Category: Children’s Book
Reviewed by: Susan Raizer
Title: Out Of This World: New Mexico’s Contributions to Space Travel
Author: Loretta Hall
Ages: Young Adult-Adult
NSS Amazon link for this book
Publisher: Rio Grande Books
Date: April, 2011
Retail Price: $19.99
Linking New Mexico and space in the same sentence conjures up visions of aliens and mysterious goings on, especially in places like Roswell, home of a UFO museum and festival. However, this reputation belies how much New Mexico has actually contributed to our understanding of science, aviation and space over the 80 year period (from 1930 until 2010) covered in this book. Roswell itself was even the site where Robert Goddard carried out much of his early rocket research.
The author, Loretta Hall, a former high school math teacher turned freelance writer, researched through archives and media and personal interviews how aerospace endeavors in her state ultimately led to the approval for a spaceport in 2010. She has brought these milestones to life in her book, Out of this World: New Mexico’s Contribution to Space Travel. Ms. Hall explained the draw of New Mexico, namely, its wide open spaces and sparse, but enthusiastic population, suitable for the research and development of space-going vehicles.
The book is divided into ten chapters, each one concentrating on an important aspect in the road to human space flight. Numerous photographs, sidebar comments and a bibliography at the end of each chapter enhance the reader’s comprehension of the topic.
While people dreamed of traveling in space for millennia, it was not until the late 1800s and early 1900s that the first steps were taken to make this a reality. One of the early pioneers was Robert Goddard who, due to public pressure against his rocket research in his native Massachusetts, transplanted his lab to New Mexico where he received a warm welcome. At his bare bones facility in Roswell, he perfected his liquid-fueled rockets, a technology that would evolve into the means to take humankind into space.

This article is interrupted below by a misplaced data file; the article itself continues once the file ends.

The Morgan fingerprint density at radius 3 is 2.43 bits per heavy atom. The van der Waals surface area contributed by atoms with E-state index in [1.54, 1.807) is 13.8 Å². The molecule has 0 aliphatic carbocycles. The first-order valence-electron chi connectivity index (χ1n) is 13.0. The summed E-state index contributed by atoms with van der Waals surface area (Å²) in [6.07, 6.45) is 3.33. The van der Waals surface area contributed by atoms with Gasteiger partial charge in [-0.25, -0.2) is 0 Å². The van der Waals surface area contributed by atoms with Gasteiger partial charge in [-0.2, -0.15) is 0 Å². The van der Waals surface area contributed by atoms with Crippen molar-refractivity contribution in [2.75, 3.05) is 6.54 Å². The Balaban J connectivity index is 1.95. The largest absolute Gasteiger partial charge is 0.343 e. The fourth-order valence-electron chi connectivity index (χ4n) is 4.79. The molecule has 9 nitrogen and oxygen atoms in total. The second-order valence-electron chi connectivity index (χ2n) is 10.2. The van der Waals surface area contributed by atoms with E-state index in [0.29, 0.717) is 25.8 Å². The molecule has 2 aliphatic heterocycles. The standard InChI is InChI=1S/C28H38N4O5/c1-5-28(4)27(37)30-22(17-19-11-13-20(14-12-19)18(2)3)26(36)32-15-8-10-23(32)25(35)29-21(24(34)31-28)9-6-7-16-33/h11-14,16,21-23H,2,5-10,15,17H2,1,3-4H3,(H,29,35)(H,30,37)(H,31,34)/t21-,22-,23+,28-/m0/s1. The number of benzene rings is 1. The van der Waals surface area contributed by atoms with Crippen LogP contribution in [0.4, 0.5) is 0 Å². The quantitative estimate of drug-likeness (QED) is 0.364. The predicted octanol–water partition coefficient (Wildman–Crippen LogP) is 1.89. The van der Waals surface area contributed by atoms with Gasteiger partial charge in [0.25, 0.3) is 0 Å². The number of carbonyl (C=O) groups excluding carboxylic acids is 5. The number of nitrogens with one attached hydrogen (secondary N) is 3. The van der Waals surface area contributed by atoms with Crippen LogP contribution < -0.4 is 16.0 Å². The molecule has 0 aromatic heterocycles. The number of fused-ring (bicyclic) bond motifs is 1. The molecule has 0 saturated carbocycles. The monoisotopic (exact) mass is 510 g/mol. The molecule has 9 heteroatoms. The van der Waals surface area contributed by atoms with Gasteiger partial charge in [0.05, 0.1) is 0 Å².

Americans did not have a monopoly on rocketry, as rocket research was conducted concurrently in Russia and Germany. Germany launched the V-2 rockets against England in World War II. Towards the end of the war, many of these Germans, led by Werner von Braun, were brought to America to continue their research at the newly constructed White Sands Proving Ground (to become the White Sands Missile Range in 1958), approximately 100 miles west of Roswell.
Also at White Sands and the neighboring Holloman Air Force base in Alamogordo, research that included live subjects was conducted. Monkeys and chimpanzees were launched on converted V-2 rockets and balloon tests with humans studied cosmic radiation effects on the human body. Research with human subjects continued at Hollomon during the Mercury era, concentrating on testing the limits of human endurance during take offs and landings of space vehicles.
With its ideal geography, New Mexico was the scene of cosmic observations that date back more than 1,000 years. While the ancient astronomers used primitive instrumentation, astronomers of today utilize sophisticated radio and optical telescopes, including the Very Large Array near Socorro and the National Solar Observatory at Sacramento Park near Alamagordo.
As noted above, New Mexico has been the focus of groups convinced that aliens and their craft landed in the area. The author presents all sides of the issue and provided explanations for many of these events, from secret military aircraft development to mutilations of livestock.
The latter part of the book is devoted to the pursuit of space travel by private companies and groups, relevant in light of the conclusion of the Space Shuttle program. Commercialization took the form of competitions in the past 20 years for private companies to build and launch rockets and spacecraft with significant monetary prizes going to the winners. This competition may be the beginning of our spaceflight future as these fledgling companies demonstrate their ability to build sturdy craft to get people into space and back.
New Mexico today offers a good place to build a spaceport because of its low population and ideal geographical conditions. Ms. Hall goes into depth discussing how the idea first took hold, continuing to garner local support and ultimately the support of the State of New Mexico. This chapter is still open, but it goes a long way to supporting not only the possibility of space tourism, but sound business opportunities with government and major aerospace customers.
For members of NSS, this is a clearly understandable account of how research and development of simple rockets has led to the prospect of a real spaceport in New Mexico. Young adults and adults will enjoy learning all the breakthroughs that occurred here.
© 2011 Susan Raizer
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